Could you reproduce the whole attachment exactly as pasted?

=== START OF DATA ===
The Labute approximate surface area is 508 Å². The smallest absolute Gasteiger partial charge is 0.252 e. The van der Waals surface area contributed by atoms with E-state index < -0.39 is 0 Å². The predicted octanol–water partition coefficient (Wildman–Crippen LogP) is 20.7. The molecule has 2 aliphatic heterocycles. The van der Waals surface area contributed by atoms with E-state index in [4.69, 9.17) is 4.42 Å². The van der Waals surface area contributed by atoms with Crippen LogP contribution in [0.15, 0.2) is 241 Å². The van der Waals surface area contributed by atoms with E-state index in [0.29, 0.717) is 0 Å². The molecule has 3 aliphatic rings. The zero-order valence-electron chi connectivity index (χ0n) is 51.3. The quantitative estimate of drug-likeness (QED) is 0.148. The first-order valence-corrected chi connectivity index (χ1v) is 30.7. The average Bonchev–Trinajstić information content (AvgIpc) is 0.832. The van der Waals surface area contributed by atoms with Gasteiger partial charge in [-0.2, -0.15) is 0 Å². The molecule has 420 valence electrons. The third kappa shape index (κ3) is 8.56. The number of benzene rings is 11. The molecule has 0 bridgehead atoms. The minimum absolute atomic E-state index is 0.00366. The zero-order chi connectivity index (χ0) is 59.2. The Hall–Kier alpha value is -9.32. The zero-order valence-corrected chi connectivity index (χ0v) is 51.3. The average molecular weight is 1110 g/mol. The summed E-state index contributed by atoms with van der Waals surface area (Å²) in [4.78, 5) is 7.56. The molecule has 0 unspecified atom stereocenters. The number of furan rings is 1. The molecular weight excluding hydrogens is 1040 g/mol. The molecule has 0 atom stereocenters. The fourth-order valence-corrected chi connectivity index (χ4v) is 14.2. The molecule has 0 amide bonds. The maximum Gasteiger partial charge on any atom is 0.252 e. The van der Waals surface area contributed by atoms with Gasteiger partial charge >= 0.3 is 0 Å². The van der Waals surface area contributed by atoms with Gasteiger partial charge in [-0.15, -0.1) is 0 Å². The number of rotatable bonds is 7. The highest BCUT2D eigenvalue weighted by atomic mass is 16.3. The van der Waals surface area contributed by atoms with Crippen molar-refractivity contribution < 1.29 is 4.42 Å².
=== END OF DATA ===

The Labute approximate surface area is 508 Å². The smallest absolute Gasteiger partial charge is 0.252 e. The van der Waals surface area contributed by atoms with E-state index < -0.39 is 0 Å². The predicted octanol–water partition coefficient (Wildman–Crippen LogP) is 20.7. The molecule has 2 aliphatic heterocycles. The van der Waals surface area contributed by atoms with E-state index in [4.69, 9.17) is 4.42 Å². The van der Waals surface area contributed by atoms with Crippen LogP contribution in [0.15, 0.2) is 241 Å². The van der Waals surface area contributed by atoms with E-state index in [0.29, 0.717) is 0 Å². The molecule has 3 aliphatic rings. The zero-order valence-electron chi connectivity index (χ0n) is 51.3. The quantitative estimate of drug-likeness (QED) is 0.148. The first-order valence-corrected chi connectivity index (χ1v) is 30.7. The average Bonchev–Trinajstić information content (AvgIpc) is 0.832. The van der Waals surface area contributed by atoms with Gasteiger partial charge in [-0.2, -0.15) is 0 Å². The molecule has 420 valence electrons. The third kappa shape index (κ3) is 8.56. The number of benzene rings is 11. The molecule has 0 bridgehead atoms. The minimum absolute atomic E-state index is 0.00366. The zero-order chi connectivity index (χ0) is 59.2. The Hall–Kier alpha value is -9.32. The zero-order valence-corrected chi connectivity index (χ0v) is 51.3. The average molecular weight is 1110 g/mol. The summed E-state index contributed by atoms with van der Waals surface area (Å²) in [4.78, 5) is 7.56. The molecule has 0 unspecified atom stereocenters. The number of furan rings is 1. The molecular weight excluding hydrogens is 1040 g/mol. The molecule has 0 atom stereocenters. The fourth-order valence-corrected chi connectivity index (χ4v) is 14.2. The molecule has 0 amide bonds. The maximum Gasteiger partial charge on any atom is 0.252 e. The van der Waals surface area contributed by atoms with Gasteiger partial charge >= 0.3 is 0 Å². The van der Waals surface area contributed by atoms with Gasteiger partial charge in [-0.15, -0.1) is 0 Å². The number of rotatable bonds is 7. The highest BCUT2D eigenvalue weighted by atomic mass is 16.3. The van der Waals surface area contributed by atoms with Crippen molar-refractivity contribution < 1.29 is 4.42 Å².